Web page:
Current research projects...
Research at the Botero Lab is currently structured around three main themes...
coping with variable and unpredictable environments
Anthropogenic climate change has recently altered the variability and predictability of local climates and is increasingly threatening the mere existence of wildlife around the world. At the Botero Lab we believe that understanding and potentially addressing the consequences of this phenomenon is one of the greatest challenges of our time. Through theoretical models and comparative biogeographic analyses, we are actively trying to understand when and how we should expect animals to adapt to these environmental changes and what general factors may predict individual species' vulnerabilities to climate change.
Evolutionary ecology of the avian brain
Despite centuries of interest in the diversity of vertebrate brains, we still have a limited understanding of the factors that drove the evolution of differences in brain size, shape, and connectivity among closely related lineages. Similarly, our knowledge of how these changes may have subsequently affected the ecology and evolution of these lineages remains largely speculative. Two related methodological challenges have slowed down our progress on these fronts: (1) investigating the links between brains, ecology and evolution requires having directly comparable metrics for a large number of species and environments; and (2) brain metrics that can be easily obtained from many species often provide limited information on cognitive ability. Our team is directly addressing these data deficiencies in a variety of ways and employing innovative analytical methods to help fill in some of the most fundamental gaps in our understanding of the ecological and evolutionary consequences of variation in cognition and brain architecture among birds.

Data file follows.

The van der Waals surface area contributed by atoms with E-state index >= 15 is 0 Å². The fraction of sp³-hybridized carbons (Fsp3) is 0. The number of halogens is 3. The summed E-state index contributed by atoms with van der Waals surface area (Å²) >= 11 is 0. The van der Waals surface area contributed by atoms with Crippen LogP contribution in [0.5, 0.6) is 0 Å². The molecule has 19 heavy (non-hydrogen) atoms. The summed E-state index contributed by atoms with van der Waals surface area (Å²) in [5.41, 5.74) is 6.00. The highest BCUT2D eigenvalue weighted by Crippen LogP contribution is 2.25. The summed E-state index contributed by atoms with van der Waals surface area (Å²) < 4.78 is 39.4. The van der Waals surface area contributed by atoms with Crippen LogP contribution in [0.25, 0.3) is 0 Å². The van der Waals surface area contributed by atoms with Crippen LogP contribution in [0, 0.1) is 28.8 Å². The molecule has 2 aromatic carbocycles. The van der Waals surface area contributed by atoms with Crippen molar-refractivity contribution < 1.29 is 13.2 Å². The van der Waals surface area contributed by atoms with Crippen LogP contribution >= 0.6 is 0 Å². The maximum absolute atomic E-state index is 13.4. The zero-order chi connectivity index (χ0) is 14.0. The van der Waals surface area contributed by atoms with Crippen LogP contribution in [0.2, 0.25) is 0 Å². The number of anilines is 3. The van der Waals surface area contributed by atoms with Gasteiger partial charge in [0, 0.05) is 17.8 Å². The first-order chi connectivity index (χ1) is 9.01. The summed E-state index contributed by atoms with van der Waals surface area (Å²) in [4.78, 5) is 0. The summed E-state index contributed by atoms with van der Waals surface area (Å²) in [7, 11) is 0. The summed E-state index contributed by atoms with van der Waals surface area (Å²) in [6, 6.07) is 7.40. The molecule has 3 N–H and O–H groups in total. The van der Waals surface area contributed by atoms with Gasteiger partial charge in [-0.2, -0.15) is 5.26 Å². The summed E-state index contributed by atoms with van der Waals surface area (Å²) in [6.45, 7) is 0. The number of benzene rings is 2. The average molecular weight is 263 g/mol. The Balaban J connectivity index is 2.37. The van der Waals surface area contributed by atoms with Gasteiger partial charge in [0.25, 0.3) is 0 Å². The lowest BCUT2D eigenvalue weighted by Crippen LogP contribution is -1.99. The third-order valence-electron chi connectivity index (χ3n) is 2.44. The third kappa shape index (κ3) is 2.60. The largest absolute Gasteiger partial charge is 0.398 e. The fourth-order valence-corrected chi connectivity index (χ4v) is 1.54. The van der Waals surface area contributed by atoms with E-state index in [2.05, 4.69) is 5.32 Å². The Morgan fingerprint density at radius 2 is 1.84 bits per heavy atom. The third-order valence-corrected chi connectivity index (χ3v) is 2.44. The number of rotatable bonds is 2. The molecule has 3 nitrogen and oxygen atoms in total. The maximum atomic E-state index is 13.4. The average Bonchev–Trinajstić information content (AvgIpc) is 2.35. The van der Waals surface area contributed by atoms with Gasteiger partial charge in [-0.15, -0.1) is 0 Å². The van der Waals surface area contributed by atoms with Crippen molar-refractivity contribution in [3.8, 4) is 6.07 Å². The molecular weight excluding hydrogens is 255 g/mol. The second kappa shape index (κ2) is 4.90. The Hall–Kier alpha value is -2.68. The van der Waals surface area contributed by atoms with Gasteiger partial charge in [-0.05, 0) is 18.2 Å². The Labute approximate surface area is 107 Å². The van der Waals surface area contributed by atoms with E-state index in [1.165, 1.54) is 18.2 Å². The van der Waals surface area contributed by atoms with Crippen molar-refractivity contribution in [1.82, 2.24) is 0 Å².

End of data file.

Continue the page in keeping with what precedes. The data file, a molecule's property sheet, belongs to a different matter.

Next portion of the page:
The Botero Lab is an active member of the D-PLACE collaborative, a multidisciplinary team that employs the tools of ecology and evolutionary biology to study linguistic diversity and cultural change in humans. This exciting collaboration has led to new insights on the ecological drivers of religious beliefs, the way in which demography and ecology shaped patterns of linguistic diversity in Australia, the ecological context that ushered the transition to agriculture as our main mode of subsistence, the ecological and cultural drivers of global variation in subsistence strategies, and the most likely evolutionary pathways to social inequality.